Best pharmaceutical practices in a nutrition support team : an in-depth scientific analysis with focus on parenteral nutrition in an established nutritional team in a swiss university hospital

Aeberhard, Carla. Best pharmaceutical practices in a nutrition support team : an in-depth scientific analysis with focus on parenteral nutrition in an established nutritional team in a swiss university hospital. 2016, Doctoral Thesis, University of Basel, Faculty of Science.


Official URL: http://edoc.unibas.ch/diss/DissB_12003

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Malnutrition in hospitalised patients is a serious and often underestimated problem. It is well established that the recognition and adequate treatment of malnutrition upon hospitalisation is of highest importance for a successful patient outcome. Nevertheless, the knowledge level for most health care professionals insofar as nutritional assessment and appropriate nutritional support is still low and training inadequate, especially that of the attending physicians who have first contact with patients. Errors in medication and nutritional therapy lead to increased morbidity and mortality, as well as prolonged treatment. Prevention of these oversights enables optimised and safe clinical nutritional therapy and also medication treatment. An interdisciplinary nutrition support team (NST) comprising a physician, dietitian, nurse and pharmacist is necessary for the good nutritional management of a patient from admission until discharge as well as further care at home. Their function includes nutritional assessment, evaluation and determination of individual nutritional requirements, recommendations for nutritional therapy and management of the nutritional care plan. There are different forms of clinical nutrition therapy to prevent and treat malnutrition when physiological feeding is not possible or insufficient. In particular, patients who are to receive home parenteral nutrition (HPN) require continuous monitoring by a well-educated NST. From the outset, the patient will be in steady contact with the hospital due to the need for long-term follow-up and mandatory monitoring for this complex and challenging treatment.1,2
The pharmacy profession is undergoing major transformations, therefore additional skills and knowledge are required to achieve best pharmaceutical practice and care. Many changes have occurred and thus, interdisciplinary cooperation becomes more important and HPN is used more and more, increasing the challenges of the pharmacist with these complex parenteral nutrition (PN) formulations. Technical and pharmaceutical developments have helped to establish safe, convenient and effective HPN. The pharmacist, as a member of an NST, can contribute by defining and evaluating best practices and efficiency to prevent medication errors, thus ensuring an increased quality of life (QoL). The role of the pharmacist as part of an NST depends on specific pharmaceutical expertise, including knowledge, experience and skills in the field of clinical nutrition, particularly in PN. Nutritional therapy as part of a patient’s overall treatment plan and therefore embedded in the medication therapy, requires the involvement of the pharmacy.3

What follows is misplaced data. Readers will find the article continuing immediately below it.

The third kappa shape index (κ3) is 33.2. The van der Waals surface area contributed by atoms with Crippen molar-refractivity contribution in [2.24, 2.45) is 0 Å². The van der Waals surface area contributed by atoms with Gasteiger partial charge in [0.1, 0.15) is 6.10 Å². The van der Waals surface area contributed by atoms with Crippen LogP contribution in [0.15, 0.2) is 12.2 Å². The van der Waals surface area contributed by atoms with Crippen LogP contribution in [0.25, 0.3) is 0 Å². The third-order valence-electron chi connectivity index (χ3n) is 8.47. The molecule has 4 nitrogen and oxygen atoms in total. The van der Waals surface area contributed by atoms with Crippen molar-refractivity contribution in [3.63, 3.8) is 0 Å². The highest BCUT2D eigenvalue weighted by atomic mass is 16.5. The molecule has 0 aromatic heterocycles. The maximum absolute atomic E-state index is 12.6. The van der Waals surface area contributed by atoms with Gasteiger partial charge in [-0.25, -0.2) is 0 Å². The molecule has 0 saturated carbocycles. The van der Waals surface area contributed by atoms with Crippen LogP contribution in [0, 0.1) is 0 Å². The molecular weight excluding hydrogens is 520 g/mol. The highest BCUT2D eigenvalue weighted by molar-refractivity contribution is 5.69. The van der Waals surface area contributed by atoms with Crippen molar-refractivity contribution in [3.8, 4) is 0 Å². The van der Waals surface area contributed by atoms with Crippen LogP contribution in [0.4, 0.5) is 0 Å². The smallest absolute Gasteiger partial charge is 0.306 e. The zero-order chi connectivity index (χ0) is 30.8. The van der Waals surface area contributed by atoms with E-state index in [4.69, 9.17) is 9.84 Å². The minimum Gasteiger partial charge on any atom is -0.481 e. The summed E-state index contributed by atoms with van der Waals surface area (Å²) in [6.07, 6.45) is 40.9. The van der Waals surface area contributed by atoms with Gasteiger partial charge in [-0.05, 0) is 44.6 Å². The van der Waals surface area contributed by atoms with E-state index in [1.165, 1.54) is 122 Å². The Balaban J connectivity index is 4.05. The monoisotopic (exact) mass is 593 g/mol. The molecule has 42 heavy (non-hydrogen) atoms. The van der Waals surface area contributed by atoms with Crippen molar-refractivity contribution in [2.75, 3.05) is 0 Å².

This thesis investigates pharmaceutical aspects in the field of clinical nutrition, focusing on aspects of PN in particular. The main objective of this thesis is to illustrate the various pharmaceutical activities in an NST throughout the clinical nutrition process with a focus on PN. To clarify, the research aims are:
• What role should the pharmacist play in an NST?
• Is he/she prepared for the professional challenges?
• Which best practices can the pharmacist provide to increase the quality of treatment, safety and QoL for a patient?
To this end, four independent projects were defined in order to reach the aims:
(I) What is the importance and role of the pharmacist?
• Identification of malnourished patients or patients at nutritional risk, where the pharmacist can make an important contribution.
• Responsibility for maintenance of professional competence in nutrition support management by providing education and skills training.
(II a +b) Which contributions can the pharmacist give to provide a safe and effective drug and nutritional therapy and therefore an improved QoL?
• Monitoring and optimisation of nutrition support therapies including care for HPN patients and management of good nutritional supply, providing safe and effective treatment and therefore improving the patient’s QoL. Specific focus was given to the so far not prospectively analysed situation in Swiss adult HPN patients and benefit of HPN on QoL in patients with specific disease.
(III) Which compounding related questions arise and which stability and compatibility assessments have to be done to ensure medication safety?
• Patients with long-term PN or critically ill patients especially need additional components or medications added to a PN admixture, requiring strict aseptic compounding and previous stability and compatibility assessments.
Advisors:Meier, Christoph and Mühlebach, Stefan and Stanga, Zeno and Schütz, Philipp
Faculties and Departments:05 Faculty of Science > Departement Pharmazeutische Wissenschaften > Pharmazie > Clinical Pharmacy (Meier)
Item Type:Thesis
Thesis Subtype:Doctoral Thesis
Thesis no:12003
Thesis status:Complete
Number of Pages:1 Online-Ressource (VI, 86 Seiten)
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edoc DOI:
Last Modified:23 Feb 2018 14:29
Deposited On:13 Feb 2017 08:11

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